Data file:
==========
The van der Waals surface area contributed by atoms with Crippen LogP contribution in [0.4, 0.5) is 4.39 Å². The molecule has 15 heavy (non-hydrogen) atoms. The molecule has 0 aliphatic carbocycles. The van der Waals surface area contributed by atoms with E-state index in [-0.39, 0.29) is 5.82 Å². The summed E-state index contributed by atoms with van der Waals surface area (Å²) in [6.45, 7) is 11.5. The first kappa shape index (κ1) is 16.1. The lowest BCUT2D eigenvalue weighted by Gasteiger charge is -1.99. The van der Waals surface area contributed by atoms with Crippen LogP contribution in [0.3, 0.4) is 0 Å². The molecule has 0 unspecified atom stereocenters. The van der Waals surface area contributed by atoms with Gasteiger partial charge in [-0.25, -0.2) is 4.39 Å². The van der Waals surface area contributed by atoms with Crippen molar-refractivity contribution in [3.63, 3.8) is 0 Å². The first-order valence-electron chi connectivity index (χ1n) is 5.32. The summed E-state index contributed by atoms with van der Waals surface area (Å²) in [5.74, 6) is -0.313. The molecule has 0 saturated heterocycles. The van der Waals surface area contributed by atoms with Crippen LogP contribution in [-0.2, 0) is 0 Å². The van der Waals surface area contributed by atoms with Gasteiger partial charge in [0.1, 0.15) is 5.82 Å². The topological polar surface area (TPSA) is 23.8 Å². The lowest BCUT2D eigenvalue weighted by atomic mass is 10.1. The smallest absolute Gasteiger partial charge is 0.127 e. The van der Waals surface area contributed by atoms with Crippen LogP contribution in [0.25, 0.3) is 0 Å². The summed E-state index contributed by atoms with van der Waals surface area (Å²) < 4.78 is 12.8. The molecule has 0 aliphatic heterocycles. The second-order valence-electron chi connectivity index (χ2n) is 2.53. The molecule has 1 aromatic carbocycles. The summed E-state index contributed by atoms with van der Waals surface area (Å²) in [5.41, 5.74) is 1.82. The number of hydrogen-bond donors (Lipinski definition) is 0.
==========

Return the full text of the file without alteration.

The van der Waals surface area contributed by atoms with Crippen LogP contribution in [0.4, 0.5) is 4.39 Å². The molecule has 15 heavy (non-hydrogen) atoms. The molecule has 0 aliphatic carbocycles. The van der Waals surface area contributed by atoms with E-state index in [-0.39, 0.29) is 5.82 Å². The summed E-state index contributed by atoms with van der Waals surface area (Å²) in [6.45, 7) is 11.5. The first kappa shape index (κ1) is 16.1. The lowest BCUT2D eigenvalue weighted by Gasteiger charge is -1.99. The van der Waals surface area contributed by atoms with Crippen LogP contribution in [0.3, 0.4) is 0 Å². The molecule has 0 unspecified atom stereocenters. The van der Waals surface area contributed by atoms with Gasteiger partial charge in [-0.25, -0.2) is 4.39 Å². The van der Waals surface area contributed by atoms with Crippen molar-refractivity contribution in [3.63, 3.8) is 0 Å². The first-order valence-electron chi connectivity index (χ1n) is 5.32. The summed E-state index contributed by atoms with van der Waals surface area (Å²) in [5.74, 6) is -0.313. The molecule has 0 saturated heterocycles. The van der Waals surface area contributed by atoms with Crippen LogP contribution in [-0.2, 0) is 0 Å². The van der Waals surface area contributed by atoms with Gasteiger partial charge in [0.1, 0.15) is 5.82 Å². The topological polar surface area (TPSA) is 23.8 Å². The lowest BCUT2D eigenvalue weighted by atomic mass is 10.1. The smallest absolute Gasteiger partial charge is 0.127 e. The van der Waals surface area contributed by atoms with Crippen LogP contribution in [0.25, 0.3) is 0 Å². The summed E-state index contributed by atoms with van der Waals surface area (Å²) < 4.78 is 12.8. The molecule has 0 aliphatic heterocycles. The second-order valence-electron chi connectivity index (χ2n) is 2.53. The molecule has 1 aromatic carbocycles. The summed E-state index contributed by atoms with van der Waals surface area (Å²) in [5.41, 5.74) is 1.82. The number of hydrogen-bond donors (Lipinski definition) is 0.